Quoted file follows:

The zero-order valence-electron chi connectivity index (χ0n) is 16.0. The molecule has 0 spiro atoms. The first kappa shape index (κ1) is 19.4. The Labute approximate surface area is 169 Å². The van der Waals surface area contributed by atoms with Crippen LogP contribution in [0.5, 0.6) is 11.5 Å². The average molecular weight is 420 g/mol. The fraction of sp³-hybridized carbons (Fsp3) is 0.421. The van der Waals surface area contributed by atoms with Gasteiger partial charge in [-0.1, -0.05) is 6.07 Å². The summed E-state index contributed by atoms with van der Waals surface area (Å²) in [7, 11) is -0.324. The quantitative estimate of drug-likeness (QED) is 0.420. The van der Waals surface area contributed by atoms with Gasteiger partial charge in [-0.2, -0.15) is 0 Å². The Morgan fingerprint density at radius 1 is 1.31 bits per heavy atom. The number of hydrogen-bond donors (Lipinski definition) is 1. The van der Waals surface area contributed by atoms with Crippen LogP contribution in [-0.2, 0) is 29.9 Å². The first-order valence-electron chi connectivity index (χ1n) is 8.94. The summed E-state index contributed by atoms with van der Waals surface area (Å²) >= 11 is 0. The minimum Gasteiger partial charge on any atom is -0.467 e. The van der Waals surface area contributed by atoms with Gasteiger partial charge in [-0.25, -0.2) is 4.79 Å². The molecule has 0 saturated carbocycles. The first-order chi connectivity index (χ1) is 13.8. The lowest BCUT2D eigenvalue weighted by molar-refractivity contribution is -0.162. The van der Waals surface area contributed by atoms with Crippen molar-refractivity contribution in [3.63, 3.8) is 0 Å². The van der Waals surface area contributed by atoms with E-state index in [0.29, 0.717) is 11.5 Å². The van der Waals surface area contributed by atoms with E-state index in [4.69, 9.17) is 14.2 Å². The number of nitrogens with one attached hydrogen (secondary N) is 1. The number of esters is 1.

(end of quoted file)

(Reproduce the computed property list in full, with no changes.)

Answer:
The zero-order valence-electron chi connectivity index (χ0n) is 16.0. The molecule has 0 spiro atoms. The first kappa shape index (κ1) is 19.4. The Labute approximate surface area is 169 Å². The van der Waals surface area contributed by atoms with Crippen LogP contribution in [0.5, 0.6) is 11.5 Å². The average molecular weight is 420 g/mol. The fraction of sp³-hybridized carbons (Fsp3) is 0.421. The van der Waals surface area contributed by atoms with Gasteiger partial charge in [-0.1, -0.05) is 6.07 Å². The summed E-state index contributed by atoms with van der Waals surface area (Å²) in [7, 11) is -0.324. The quantitative estimate of drug-likeness (QED) is 0.420. The van der Waals surface area contributed by atoms with Gasteiger partial charge in [-0.2, -0.15) is 0 Å². The Morgan fingerprint density at radius 1 is 1.31 bits per heavy atom. The number of hydrogen-bond donors (Lipinski definition) is 1. The van der Waals surface area contributed by atoms with Crippen LogP contribution in [-0.2, 0) is 29.9 Å². The first-order valence-electron chi connectivity index (χ1n) is 8.94. The summed E-state index contributed by atoms with van der Waals surface area (Å²) >= 11 is 0. The minimum Gasteiger partial charge on any atom is -0.467 e. The van der Waals surface area contributed by atoms with Gasteiger partial charge in [-0.25, -0.2) is 4.79 Å². The molecule has 0 saturated carbocycles. The first-order chi connectivity index (χ1) is 13.8. The lowest BCUT2D eigenvalue weighted by molar-refractivity contribution is -0.162. The van der Waals surface area contributed by atoms with Crippen molar-refractivity contribution in [3.63, 3.8) is 0 Å². The van der Waals surface area contributed by atoms with E-state index in [0.29, 0.717) is 11.5 Å². The van der Waals surface area contributed by atoms with E-state index in [4.69, 9.17) is 14.2 Å². The number of nitrogens with one attached hydrogen (secondary N) is 1. The number of esters is 1.